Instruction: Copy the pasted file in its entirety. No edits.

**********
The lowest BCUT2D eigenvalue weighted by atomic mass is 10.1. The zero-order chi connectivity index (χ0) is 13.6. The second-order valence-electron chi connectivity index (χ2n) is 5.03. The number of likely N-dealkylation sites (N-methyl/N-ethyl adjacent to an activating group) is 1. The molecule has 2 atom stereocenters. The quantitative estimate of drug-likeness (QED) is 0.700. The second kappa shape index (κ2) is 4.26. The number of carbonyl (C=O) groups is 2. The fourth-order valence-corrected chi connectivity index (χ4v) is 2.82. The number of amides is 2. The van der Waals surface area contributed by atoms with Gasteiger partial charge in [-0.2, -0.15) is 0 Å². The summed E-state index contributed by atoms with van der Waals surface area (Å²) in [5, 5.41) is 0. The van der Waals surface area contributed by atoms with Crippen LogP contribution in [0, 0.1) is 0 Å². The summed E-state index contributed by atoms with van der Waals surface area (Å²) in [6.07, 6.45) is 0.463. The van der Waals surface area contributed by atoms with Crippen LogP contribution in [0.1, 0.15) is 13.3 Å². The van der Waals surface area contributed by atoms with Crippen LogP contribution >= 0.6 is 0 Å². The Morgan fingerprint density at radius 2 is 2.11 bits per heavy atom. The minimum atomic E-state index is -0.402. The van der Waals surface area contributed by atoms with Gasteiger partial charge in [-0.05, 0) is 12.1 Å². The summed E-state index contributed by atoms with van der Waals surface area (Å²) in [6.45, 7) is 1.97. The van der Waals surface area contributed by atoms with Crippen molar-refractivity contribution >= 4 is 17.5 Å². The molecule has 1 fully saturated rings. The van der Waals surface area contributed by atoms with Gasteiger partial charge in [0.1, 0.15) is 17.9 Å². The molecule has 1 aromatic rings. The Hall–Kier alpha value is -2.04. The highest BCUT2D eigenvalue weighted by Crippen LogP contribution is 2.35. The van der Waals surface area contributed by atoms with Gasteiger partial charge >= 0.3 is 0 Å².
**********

The lowest BCUT2D eigenvalue weighted by atomic mass is 10.1. The zero-order chi connectivity index (χ0) is 13.6. The second-order valence-electron chi connectivity index (χ2n) is 5.03. The number of likely N-dealkylation sites (N-methyl/N-ethyl adjacent to an activating group) is 1. The molecule has 2 atom stereocenters. The quantitative estimate of drug-likeness (QED) is 0.700. The second kappa shape index (κ2) is 4.26. The number of carbonyl (C=O) groups is 2. The fourth-order valence-corrected chi connectivity index (χ4v) is 2.82. The number of amides is 2. The van der Waals surface area contributed by atoms with Gasteiger partial charge in [-0.2, -0.15) is 0 Å². The summed E-state index contributed by atoms with van der Waals surface area (Å²) in [5, 5.41) is 0. The van der Waals surface area contributed by atoms with Crippen LogP contribution in [0, 0.1) is 0 Å². The summed E-state index contributed by atoms with van der Waals surface area (Å²) in [6.07, 6.45) is 0.463. The van der Waals surface area contributed by atoms with Crippen LogP contribution in [0.1, 0.15) is 13.3 Å². The van der Waals surface area contributed by atoms with Crippen LogP contribution >= 0.6 is 0 Å². The Morgan fingerprint density at radius 2 is 2.11 bits per heavy atom. The minimum atomic E-state index is -0.402. The van der Waals surface area contributed by atoms with Gasteiger partial charge in [-0.05, 0) is 12.1 Å². The summed E-state index contributed by atoms with van der Waals surface area (Å²) in [6.45, 7) is 1.97. The van der Waals surface area contributed by atoms with Crippen molar-refractivity contribution >= 4 is 17.5 Å². The molecule has 1 fully saturated rings. The van der Waals surface area contributed by atoms with Gasteiger partial charge in [0.1, 0.15) is 17.9 Å². The molecule has 1 aromatic rings. The Hall–Kier alpha value is -2.04. The highest BCUT2D eigenvalue weighted by Crippen LogP contribution is 2.35. The van der Waals surface area contributed by atoms with Gasteiger partial charge >= 0.3 is 0 Å².